Student Profiles Archive

How Instagram Helped Him Quit His Job To Become A Full Time Artist

My favorite stories are all about hustle and Jeremy’s story is precisely that. In the fall of 2014, Jeremy Wolff quit his nine to five day job doing marketing and sales in the pharmaceutical industry. He did this while living in New York City of all places and took a huge leap of faith to pursue his dreams: being an artist.

I spoke with Jeremy to get his story of how he went from a corporate slave to becoming a full time artist, and flipping the term “starving artist” on it’s head by making many, thousands of dollars for his paintings and selling them to artists, celebrities and athletes.

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Instagram “jwolffstudios: Getting there. Not too much left to do. Hope everyone has enjoyed the progress pictures. Also a nice glimpse at my work station.”

 

Dan Reich: What was the decision of quitting your job like?

Wolff: Quitting my job was probably the biggest and hardest decision I have ever made. It was not something I just did randomly one day. It was a thoughtful process and a decision I had thought about for years before actually doing so. It is my opinion that hundreds and thousands of people go through life never knowing exactly what they want to do with their career. They end up jumping from job to job, chasing that higher title and salary down a path through standard and monotonous corporate America. I often questioned what it was I wanted to end up doing. I knew I had a diverse and creative skill set, but I never was given an opportunity to show that at any of the jobs that I had during my corporate stint.

It wasn’t until I took a 10-day vacation on a trip to Israel for my birthright where I got to reflect on my career and think deeply about what I wanted my life to be. We were in a very artsy town and I had noticed a lot of street art and vendors selling their artwork for hundreds of dollars and I looked at my friends and said, “I can absolutely do that.” My friends looked at me like I was crazy at first but it was that day that I knew I was eventually going to give it a go.

Reich: What were some of the first steps you took to changing your career and becoming an artist?

Wolff: The first thing I thought about was whether it was realistic or not. I thought about my immediate network of family, friends, and past co-workers. I knew my strongest asset in the beginning would be word of mouth. In fact, I still think that is my strongest asset as I continue to grow and build my network. I have always prided myself as someone who never burns bridges. I have always made an effort to be the best I can at staying in touch with people. I figured if I could get one or two people from that core network to commission me for a painting in the beginning months it would be a great start. After all, I didn’t even have a portfolio of work to show off in order to gain any exposure. I knew I had to work diligently to have something to show in order to gain clients. Sure enough I did get a couple commissions from some friends and family and thus my art career had begun.

Reich: It must have been tough in the beginning not knowing when your next paycheck was going to come in. How did you manage to pay your bills?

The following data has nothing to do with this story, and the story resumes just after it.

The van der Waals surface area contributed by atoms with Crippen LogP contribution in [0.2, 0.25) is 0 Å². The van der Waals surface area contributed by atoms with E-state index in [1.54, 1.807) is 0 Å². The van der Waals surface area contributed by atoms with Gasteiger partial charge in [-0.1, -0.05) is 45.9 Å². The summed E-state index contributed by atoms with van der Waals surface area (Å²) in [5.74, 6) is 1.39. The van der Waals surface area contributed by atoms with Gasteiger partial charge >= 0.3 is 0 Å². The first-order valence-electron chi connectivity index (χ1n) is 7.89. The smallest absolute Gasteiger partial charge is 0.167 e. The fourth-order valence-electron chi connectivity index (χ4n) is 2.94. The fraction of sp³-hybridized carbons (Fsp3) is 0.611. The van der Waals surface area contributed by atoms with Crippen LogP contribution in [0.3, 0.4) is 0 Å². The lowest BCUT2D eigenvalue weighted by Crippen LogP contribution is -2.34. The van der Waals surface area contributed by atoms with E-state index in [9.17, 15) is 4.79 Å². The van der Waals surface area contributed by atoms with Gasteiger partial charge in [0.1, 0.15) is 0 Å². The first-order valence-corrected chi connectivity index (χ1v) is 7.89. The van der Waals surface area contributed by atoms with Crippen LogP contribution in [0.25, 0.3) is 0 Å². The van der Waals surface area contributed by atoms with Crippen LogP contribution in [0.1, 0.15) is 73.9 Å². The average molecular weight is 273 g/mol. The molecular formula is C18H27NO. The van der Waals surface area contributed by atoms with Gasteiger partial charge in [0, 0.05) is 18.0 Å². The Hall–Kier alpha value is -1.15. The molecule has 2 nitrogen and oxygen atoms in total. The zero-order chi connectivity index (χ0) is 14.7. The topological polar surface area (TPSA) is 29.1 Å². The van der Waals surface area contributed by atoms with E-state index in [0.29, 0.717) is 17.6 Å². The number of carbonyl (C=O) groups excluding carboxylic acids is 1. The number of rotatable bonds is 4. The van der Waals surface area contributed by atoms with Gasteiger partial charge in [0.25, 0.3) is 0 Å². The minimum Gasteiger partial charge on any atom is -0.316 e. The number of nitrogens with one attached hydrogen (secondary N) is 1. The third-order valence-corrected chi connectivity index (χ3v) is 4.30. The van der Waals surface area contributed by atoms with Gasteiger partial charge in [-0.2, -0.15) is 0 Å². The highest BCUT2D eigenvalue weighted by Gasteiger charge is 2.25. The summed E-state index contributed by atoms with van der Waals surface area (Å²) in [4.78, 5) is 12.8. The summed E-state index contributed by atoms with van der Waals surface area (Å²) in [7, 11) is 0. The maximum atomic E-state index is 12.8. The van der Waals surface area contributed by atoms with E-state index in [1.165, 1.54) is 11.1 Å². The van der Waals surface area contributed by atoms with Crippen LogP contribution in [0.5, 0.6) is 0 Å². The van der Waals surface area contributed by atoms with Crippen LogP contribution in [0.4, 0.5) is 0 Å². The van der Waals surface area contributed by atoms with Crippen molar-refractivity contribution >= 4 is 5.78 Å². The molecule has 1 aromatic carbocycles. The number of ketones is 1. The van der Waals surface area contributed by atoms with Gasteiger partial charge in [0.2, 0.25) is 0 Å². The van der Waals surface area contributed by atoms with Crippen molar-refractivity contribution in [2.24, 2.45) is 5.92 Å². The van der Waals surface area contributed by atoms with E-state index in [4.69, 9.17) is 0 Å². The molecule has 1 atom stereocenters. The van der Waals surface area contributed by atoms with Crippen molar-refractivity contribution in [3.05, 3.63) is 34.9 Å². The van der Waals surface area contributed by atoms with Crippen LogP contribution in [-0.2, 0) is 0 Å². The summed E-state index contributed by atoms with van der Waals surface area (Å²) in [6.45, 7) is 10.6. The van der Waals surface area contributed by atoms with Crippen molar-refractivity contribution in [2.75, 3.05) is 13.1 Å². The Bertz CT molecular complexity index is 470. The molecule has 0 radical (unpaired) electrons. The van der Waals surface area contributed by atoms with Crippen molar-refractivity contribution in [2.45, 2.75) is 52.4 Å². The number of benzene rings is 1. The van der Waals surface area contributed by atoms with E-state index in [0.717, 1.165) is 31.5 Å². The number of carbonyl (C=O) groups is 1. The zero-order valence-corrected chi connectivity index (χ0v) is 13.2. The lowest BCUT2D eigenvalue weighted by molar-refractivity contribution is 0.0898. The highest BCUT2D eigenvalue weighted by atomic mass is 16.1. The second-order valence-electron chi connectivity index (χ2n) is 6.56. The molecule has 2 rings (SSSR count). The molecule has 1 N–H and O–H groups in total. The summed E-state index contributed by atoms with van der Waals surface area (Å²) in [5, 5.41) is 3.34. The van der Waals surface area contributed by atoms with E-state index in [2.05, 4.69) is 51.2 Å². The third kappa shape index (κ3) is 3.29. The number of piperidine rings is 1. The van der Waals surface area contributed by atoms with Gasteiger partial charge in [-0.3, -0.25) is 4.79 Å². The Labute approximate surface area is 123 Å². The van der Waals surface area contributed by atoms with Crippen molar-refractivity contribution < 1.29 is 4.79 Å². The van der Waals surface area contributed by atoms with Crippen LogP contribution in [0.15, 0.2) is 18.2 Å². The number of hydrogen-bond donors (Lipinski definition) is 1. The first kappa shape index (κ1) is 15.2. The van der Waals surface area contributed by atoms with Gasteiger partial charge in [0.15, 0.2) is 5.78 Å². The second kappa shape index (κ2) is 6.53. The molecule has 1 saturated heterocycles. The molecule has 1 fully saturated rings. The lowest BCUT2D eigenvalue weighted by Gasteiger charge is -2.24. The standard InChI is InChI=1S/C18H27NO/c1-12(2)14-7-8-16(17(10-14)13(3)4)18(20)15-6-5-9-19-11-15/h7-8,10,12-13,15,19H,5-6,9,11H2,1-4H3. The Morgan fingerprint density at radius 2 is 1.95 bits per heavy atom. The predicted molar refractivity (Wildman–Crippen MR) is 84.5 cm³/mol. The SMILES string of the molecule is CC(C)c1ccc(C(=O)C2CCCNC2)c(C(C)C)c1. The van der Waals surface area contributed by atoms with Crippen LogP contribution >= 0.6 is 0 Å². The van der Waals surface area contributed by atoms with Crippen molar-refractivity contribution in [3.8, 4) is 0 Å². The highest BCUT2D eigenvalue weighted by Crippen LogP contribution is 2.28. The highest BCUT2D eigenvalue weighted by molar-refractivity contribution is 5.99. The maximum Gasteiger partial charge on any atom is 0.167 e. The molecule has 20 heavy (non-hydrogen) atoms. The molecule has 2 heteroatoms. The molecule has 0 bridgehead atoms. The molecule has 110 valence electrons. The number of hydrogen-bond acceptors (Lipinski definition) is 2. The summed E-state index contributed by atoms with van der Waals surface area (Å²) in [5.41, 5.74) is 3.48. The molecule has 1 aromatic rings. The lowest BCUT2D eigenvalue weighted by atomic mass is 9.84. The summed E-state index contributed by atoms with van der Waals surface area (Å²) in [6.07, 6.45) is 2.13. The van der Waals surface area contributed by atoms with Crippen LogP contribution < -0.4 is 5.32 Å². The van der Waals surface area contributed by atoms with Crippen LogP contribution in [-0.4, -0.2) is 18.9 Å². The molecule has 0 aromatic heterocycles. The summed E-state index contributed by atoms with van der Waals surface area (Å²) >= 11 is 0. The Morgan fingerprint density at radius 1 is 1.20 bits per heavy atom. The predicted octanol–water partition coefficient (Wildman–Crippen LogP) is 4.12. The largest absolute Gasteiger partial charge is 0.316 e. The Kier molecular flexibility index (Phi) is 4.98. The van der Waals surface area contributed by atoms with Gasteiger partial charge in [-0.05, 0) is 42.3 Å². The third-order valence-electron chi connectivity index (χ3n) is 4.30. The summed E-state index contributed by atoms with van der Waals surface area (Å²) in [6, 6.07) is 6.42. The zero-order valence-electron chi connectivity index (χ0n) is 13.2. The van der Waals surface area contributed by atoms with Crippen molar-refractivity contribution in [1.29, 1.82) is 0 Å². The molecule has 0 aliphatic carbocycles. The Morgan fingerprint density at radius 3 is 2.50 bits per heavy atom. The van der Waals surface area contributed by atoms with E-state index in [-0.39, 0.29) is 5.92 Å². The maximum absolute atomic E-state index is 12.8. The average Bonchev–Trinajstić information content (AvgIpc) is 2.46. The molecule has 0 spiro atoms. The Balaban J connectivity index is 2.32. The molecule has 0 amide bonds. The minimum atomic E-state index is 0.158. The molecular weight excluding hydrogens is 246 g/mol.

Wolff: Tough is an understatement. It was always a grind. 20-hour days. Not all of those hours were spent doing tangible work, but more so brainstorming my next steps and figuring out my path. I knew I needed a way to make some quick cash any time I needed it. Gotta eat right? So, it was the beginning of September, nearing the end of the baseball season and September 25th, 2014 was Derek Jeter’s last home game. I thought this would be a great opportunity by doing a Derek Jeter portrait and having some prints made up to sell in front of the stadium. I painted an oil painting close up of Jeter taking an at bat, had 150 prints made, along with some business cards that featured the painting on it. I packed up the prints in a bag, borrowed my friends Jeter jersey, and stood out side Yankees Stadium selling prints from anywhere between 5 to 20 dollars each. Each time I sold a print I made sure to give the buyer a business card and told them I also work on commission. I ended up selling around 100 or so of those prints during that series and made right around $1200 cash. Not only that, but a dozen of those people that bought a print contacted me and commissioned me to do an original piece for them later on.

So I had figured out a way to make some quick cash while also getting my name out there. I continued with the New York sports theme for a little while and knew that whenever I needed some emergency money, I could go out to Madison Square Garden or Metlife Stadium to sell some Rangers or Giants prints. It was a large portion of my initial income when some would say I was a “starving artist”.

Reich: But you’re not starving anymore. I know social media has played a huge role in your success. Can you elaborate on your use of Instagram and other social media?

Wolff: There is so much to tell about social media so I will do my best to give everyone as much insight as I can. Instagram has changed my life and social media has given the term “over night success story” a new meaning. Instagram alone has over 600 million active monthly users. As a visual artist this was my obvious choice in terms of which outlet I focused most on. I told myself that I am not only an artist, but I must become an expert in social media as well. I consider Instagram half my job. In two years I have gained 16K followers and that number grows each and every day.

Reich: Tell us more about your Instagram activity. What are some tips you can give to other entrepreneurs?

Wolff: One great thing about social media is that everyone of importance is represented on social media and if they aren’t then they are way behind the eight ball. Because of that, it is so important to be as active as possible. The more activity you have the more you will align with the algorithm of Facebook/Instagram.